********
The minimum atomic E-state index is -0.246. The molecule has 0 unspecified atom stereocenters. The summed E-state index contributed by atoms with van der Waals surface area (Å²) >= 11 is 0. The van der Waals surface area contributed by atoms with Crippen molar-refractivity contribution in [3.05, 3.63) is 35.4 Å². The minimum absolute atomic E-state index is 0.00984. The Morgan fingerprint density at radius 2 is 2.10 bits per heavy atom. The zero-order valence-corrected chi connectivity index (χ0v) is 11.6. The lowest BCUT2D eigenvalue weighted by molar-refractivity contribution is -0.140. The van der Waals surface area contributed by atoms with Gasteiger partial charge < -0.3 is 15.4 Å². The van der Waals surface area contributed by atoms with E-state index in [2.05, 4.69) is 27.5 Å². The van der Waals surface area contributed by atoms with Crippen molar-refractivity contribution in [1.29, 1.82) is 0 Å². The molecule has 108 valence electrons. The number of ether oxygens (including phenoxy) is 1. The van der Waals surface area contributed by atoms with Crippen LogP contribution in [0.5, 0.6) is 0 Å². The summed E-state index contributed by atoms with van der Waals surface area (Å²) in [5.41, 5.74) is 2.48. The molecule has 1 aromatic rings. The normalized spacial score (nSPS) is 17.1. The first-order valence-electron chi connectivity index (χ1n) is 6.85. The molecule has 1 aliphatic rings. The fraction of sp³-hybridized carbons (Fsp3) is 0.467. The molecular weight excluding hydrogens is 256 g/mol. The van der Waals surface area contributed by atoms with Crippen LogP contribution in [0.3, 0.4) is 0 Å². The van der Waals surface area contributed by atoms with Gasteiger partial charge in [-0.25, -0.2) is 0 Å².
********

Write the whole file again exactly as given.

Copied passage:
The minimum atomic E-state index is -0.246. The molecule has 0 unspecified atom stereocenters. The summed E-state index contributed by atoms with van der Waals surface area (Å²) >= 11 is 0. The van der Waals surface area contributed by atoms with Crippen molar-refractivity contribution in [3.05, 3.63) is 35.4 Å². The minimum absolute atomic E-state index is 0.00984. The Morgan fingerprint density at radius 2 is 2.10 bits per heavy atom. The zero-order valence-corrected chi connectivity index (χ0v) is 11.6. The lowest BCUT2D eigenvalue weighted by molar-refractivity contribution is -0.140. The van der Waals surface area contributed by atoms with Gasteiger partial charge < -0.3 is 15.4 Å². The van der Waals surface area contributed by atoms with E-state index in [2.05, 4.69) is 27.5 Å². The van der Waals surface area contributed by atoms with Crippen molar-refractivity contribution in [1.29, 1.82) is 0 Å². The molecule has 108 valence electrons. The number of ether oxygens (including phenoxy) is 1. The van der Waals surface area contributed by atoms with Crippen LogP contribution in [0.5, 0.6) is 0 Å². The summed E-state index contributed by atoms with van der Waals surface area (Å²) in [5.41, 5.74) is 2.48. The molecule has 1 aromatic rings. The normalized spacial score (nSPS) is 17.1. The first-order valence-electron chi connectivity index (χ1n) is 6.85. The molecule has 1 aliphatic rings. The fraction of sp³-hybridized carbons (Fsp3) is 0.467. The molecular weight excluding hydrogens is 256 g/mol. The van der Waals surface area contributed by atoms with Crippen LogP contribution in [0.3, 0.4) is 0 Å². The van der Waals surface area contributed by atoms with Gasteiger partial charge in [-0.25, -0.2) is 0 Å².